I would begin by rotating the whole system anti-clockwise 40 degrees so that the angle for post collision momentum of ##m_2## is zero.

And then I would draw a vector diagram showing ##\vec{p_1'}+\vec{p_2'}-\vec{p_1}=0##
We’re supposed to do it using vector components (horizontal/vertical) or paralllel/perpendicular but I’m not sure what to do or how to start it.

kuruman said:
Yes, I understand now. Thanks for the clarification.
So, would we use the parallel/perpendicular or the vertical/horizontal and would we have two unknowns and plug one unknown into the other to solve them?

lola1227 said:
We’re supposed to do it using vector components (horizontal/vertical) or paralllel/perpendicular but I’m not sure what to do or how to start it.

Sum of components blue and black = red. Not the easiest way perhaps - but it should get you there.

Delta2
lola1227 said:
So, would we use the parallel/perpendicular or the vertical/horizontal and would we have two unknowns and plug one unknown into the other to solve them?
That's the idea. Formally, you would draw all vectors as arrows with their tails at the origin and then figure out the components. What @neilparker62 shows in post #12 is correct but could be confusing to a beginner because, for example, p1x is placed on the negative axis, yet it is a positive quantity since its arrow points to the right.

Last edited:
It seems to me that it is necessary to accept that the KE is not conserved or to clarify the terms with the one who made the task.

StevenGallegos said:
It seems to me that it is necessary to accept that the KE is not conserved or to clarify the terms with the one who made the task.
A good rule is not to assume conservation of mechanical energy without evidence for it. In the present case, there is enough information without it, so no need to think about whether it is nor any need for clarification.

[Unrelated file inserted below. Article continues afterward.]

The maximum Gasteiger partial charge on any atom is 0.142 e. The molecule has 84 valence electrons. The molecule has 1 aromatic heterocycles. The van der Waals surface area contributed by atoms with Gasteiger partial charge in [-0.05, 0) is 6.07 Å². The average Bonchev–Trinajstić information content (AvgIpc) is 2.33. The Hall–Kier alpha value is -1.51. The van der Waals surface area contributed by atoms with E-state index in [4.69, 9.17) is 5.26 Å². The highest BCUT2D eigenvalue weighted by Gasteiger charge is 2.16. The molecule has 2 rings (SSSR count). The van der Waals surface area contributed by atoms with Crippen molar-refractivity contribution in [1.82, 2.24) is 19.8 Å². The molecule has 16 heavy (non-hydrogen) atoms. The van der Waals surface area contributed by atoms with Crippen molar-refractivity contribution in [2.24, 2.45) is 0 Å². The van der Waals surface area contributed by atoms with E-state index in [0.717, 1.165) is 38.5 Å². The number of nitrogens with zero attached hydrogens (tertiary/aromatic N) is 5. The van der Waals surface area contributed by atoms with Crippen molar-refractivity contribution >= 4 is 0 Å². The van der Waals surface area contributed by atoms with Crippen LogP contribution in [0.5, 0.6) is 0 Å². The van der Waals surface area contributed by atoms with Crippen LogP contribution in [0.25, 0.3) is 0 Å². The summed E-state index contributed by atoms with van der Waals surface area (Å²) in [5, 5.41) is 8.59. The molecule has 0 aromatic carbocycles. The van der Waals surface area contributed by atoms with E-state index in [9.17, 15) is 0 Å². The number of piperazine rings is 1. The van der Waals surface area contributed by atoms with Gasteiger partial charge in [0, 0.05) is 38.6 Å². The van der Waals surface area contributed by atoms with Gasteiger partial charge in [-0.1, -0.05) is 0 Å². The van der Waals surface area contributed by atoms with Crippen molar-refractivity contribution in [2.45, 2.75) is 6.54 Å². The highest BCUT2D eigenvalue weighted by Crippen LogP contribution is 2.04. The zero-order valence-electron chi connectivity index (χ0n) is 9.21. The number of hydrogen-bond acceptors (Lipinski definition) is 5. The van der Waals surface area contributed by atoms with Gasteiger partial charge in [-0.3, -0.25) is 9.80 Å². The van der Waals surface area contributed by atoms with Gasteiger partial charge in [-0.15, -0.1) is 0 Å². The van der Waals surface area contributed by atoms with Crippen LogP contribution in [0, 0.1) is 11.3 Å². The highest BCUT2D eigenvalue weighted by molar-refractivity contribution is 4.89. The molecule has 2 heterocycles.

olsmuka

Here I have implemented post #6. Since ##|\vec{p_1}|## is known , ##|\vec{p_1'}|## and ##|\vec{p_2'}|## - hence ##|\vec{v_1}'|## and ##|\vec{v_2}'|## - can be calculated using the sine rule.

I introduce two new axis : the collision normal axis n and the contact tangential axis t . Note that the initial velocities of both particles in the t axes must be zero. I hope this helps.

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## 1. What is momentum in physics?

Momentum is a measure of an object's motion, specifically its mass and velocity. It is calculated by multiplying an object's mass by its velocity.

## 2. How does momentum play a role in collisions?

In collisions, momentum is conserved, meaning that the total momentum of the system before the collision is equal to the total momentum after the collision. This allows us to calculate the velocities of objects involved in the collision.

## 3. How do you calculate momentum in a collision?

To calculate momentum in a collision, you need to know the mass and velocity of each object involved. Then, you can use the equation p = mv, where p is momentum, m is mass, and v is velocity.

## 4. What is the difference between elastic and inelastic collisions?

In an elastic collision, kinetic energy is conserved, meaning that the total energy of the system before the collision is equal to the total energy after the collision. In an inelastic collision, some kinetic energy is lost and converted into other forms of energy, such as heat or sound.

## 5. How do you solve a momentum collision homework problem?

To solve a momentum collision problem, you need to first identify the objects involved and their masses and velocities before and after the collision. Then, you can use the conservation of momentum equation to calculate the unknown velocities. It may also be helpful to draw a diagram and use the principles of vector addition to solve the problem.